• When it re-enforces irresponsible behaviour
    If empathic leaders do not check their desire always to please those whom they serve, they can end up enabling the very behaviour they are supposed to confront and correct. We are always to bind up the broken-hearted and to give attention to the weak and the hurting. But this does not mean that as leaders we give into to every demand people make on us. There comes a time when we can no longer absolve people of their responsibility to correct their own behaviour and discipline themselves into the ways that lead to their own freedom.

So much for the problems caused by taking empathy too far. What about some solutions? In the next blog I will address the below-the-surface issues that often manifest in problem empathy. But for now, here are some simple, but effective pointers:

  • Draw your boundaries
    For some, this means re-drawing boundaries that have failed to protect. Others may never had any boundaries in the first place. Either way, it is very difficult to put correctives in place midway in the relationship between care-givers and care-receivers. But it is essential to correct any imbalance that has been allowed to set in. Frank and open conversations must take place, together with admission of faulty pastoring while establishing clear and agreed-upon new ways of doing things.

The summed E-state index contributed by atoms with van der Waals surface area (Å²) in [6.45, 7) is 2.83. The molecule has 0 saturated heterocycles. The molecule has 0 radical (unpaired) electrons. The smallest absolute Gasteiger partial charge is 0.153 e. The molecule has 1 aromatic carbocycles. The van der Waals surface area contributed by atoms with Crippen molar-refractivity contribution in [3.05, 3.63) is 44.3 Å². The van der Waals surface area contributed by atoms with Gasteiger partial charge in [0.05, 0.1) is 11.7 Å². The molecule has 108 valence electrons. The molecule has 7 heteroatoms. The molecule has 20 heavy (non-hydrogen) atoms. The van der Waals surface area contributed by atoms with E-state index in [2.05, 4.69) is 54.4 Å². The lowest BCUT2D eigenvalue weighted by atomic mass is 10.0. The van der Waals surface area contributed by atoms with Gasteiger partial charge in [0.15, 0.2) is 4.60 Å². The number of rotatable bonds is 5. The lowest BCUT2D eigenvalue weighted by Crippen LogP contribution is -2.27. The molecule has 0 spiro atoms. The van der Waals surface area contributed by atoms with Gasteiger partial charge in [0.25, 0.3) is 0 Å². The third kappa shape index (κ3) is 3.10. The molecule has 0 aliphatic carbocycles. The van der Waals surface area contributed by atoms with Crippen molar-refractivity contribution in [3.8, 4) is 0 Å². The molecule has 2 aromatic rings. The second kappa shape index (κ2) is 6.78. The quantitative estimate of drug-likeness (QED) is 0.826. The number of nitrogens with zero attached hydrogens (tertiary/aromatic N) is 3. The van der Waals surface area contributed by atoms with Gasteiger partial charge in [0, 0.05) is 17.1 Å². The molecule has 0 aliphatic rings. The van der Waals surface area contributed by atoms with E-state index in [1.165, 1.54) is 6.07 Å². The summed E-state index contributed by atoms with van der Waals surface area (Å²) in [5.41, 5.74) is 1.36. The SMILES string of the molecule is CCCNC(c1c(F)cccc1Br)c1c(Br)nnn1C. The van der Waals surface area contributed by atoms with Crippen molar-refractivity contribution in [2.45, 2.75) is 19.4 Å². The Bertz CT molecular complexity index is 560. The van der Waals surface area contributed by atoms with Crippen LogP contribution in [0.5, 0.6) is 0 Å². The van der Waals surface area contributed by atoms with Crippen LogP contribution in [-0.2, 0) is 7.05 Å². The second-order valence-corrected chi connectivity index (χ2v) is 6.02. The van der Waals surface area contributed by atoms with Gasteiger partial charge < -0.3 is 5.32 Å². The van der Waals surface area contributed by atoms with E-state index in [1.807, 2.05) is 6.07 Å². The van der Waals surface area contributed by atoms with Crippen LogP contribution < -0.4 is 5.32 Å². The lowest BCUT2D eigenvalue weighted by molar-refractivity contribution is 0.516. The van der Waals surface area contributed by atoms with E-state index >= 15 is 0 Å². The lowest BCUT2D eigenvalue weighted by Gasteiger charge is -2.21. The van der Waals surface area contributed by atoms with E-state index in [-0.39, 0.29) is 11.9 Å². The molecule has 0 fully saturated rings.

• Be willing to be disagreeable
    The word ‘no’ can be shocking to those who’ve never heard it from you before. They may respond in a highly negative manner, even accusing you of not caring and not being willing to fulfil your duty. This can be devastating to those who lean towards over-empathising. Every leader must learn to have the right level of disagreeableness, otherwise they will become weak and ineffective in ministry. Their job is not to be liked by everybody all the time. Rather, it is to lead people into God’s best for their lives, even if people do not see it at the time.

  • Be prepared suffer loss in the short term
    It is almost inevitable that people will be offended at your new stance, but you must hold firm. Some will threaten you and find ways of punishing you for not meeting their expectations. Be patient with them. After all, you are partly to blame for re-enforcing those expectations in the first place, by not exposing them as unreasonable. Some will be sure to leave. After all, that’s the surest way of hitting back. But, if the leader has been clear, communicated compassionately and behaved correctly during the re-setting process, there is nothing to fear from some temporary losses. They will be far outweighed by the long term gains for both leaders and members.

In the next article, I will examine some beneath-the-surface issues by asking, ‘What do narcissistic leaders and empathic leaders have in common?’

Church Matters Series


What if I told you that narcissistic behaviour and exaggerated empathy are merely different forms of the same root problem?

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Colin is always on the move, so keep up to date, interact with him and pray for him.